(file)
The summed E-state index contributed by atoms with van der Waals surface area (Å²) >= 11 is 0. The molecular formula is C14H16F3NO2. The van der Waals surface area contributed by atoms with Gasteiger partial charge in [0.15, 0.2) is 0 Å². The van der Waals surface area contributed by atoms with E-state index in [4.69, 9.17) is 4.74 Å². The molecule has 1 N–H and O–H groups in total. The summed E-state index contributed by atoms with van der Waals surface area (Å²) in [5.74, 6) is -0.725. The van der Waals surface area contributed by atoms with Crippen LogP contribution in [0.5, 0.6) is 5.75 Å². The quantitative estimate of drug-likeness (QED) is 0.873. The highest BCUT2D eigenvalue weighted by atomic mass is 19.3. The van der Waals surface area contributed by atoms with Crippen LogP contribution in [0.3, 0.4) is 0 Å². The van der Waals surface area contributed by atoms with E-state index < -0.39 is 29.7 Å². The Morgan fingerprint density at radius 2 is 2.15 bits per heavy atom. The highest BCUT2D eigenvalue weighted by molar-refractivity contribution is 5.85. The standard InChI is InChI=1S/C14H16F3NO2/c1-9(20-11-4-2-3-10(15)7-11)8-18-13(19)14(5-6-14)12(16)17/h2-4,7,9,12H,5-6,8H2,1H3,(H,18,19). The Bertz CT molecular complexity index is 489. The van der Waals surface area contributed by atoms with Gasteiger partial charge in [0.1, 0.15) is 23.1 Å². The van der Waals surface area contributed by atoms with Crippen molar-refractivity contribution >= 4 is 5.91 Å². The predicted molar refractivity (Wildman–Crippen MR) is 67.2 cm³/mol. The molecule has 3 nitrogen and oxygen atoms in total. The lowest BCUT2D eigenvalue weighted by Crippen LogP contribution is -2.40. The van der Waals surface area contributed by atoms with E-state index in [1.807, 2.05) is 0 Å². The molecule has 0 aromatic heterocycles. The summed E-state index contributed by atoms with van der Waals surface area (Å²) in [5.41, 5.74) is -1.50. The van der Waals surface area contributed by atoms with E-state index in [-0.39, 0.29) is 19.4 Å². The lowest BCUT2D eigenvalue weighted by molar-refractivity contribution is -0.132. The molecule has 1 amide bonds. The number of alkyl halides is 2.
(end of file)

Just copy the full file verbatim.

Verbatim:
The summed E-state index contributed by atoms with van der Waals surface area (Å²) >= 11 is 0. The molecular formula is C14H16F3NO2. The van der Waals surface area contributed by atoms with Gasteiger partial charge in [0.15, 0.2) is 0 Å². The van der Waals surface area contributed by atoms with E-state index in [4.69, 9.17) is 4.74 Å². The molecule has 1 N–H and O–H groups in total. The summed E-state index contributed by atoms with van der Waals surface area (Å²) in [5.74, 6) is -0.725. The van der Waals surface area contributed by atoms with Crippen LogP contribution in [0.5, 0.6) is 5.75 Å². The quantitative estimate of drug-likeness (QED) is 0.873. The highest BCUT2D eigenvalue weighted by atomic mass is 19.3. The van der Waals surface area contributed by atoms with Crippen LogP contribution in [0.3, 0.4) is 0 Å². The van der Waals surface area contributed by atoms with E-state index < -0.39 is 29.7 Å². The Morgan fingerprint density at radius 2 is 2.15 bits per heavy atom. The highest BCUT2D eigenvalue weighted by molar-refractivity contribution is 5.85. The standard InChI is InChI=1S/C14H16F3NO2/c1-9(20-11-4-2-3-10(15)7-11)8-18-13(19)14(5-6-14)12(16)17/h2-4,7,9,12H,5-6,8H2,1H3,(H,18,19). The Bertz CT molecular complexity index is 489. The van der Waals surface area contributed by atoms with Gasteiger partial charge in [0.1, 0.15) is 23.1 Å². The van der Waals surface area contributed by atoms with Crippen molar-refractivity contribution >= 4 is 5.91 Å². The predicted molar refractivity (Wildman–Crippen MR) is 67.2 cm³/mol. The molecule has 3 nitrogen and oxygen atoms in total. The lowest BCUT2D eigenvalue weighted by Crippen LogP contribution is -2.40. The van der Waals surface area contributed by atoms with E-state index in [1.807, 2.05) is 0 Å². The molecule has 0 aromatic heterocycles. The summed E-state index contributed by atoms with van der Waals surface area (Å²) in [5.41, 5.74) is -1.50. The van der Waals surface area contributed by atoms with E-state index in [-0.39, 0.29) is 19.4 Å². The lowest BCUT2D eigenvalue weighted by molar-refractivity contribution is -0.132. The molecule has 1 amide bonds. The number of alkyl halides is 2.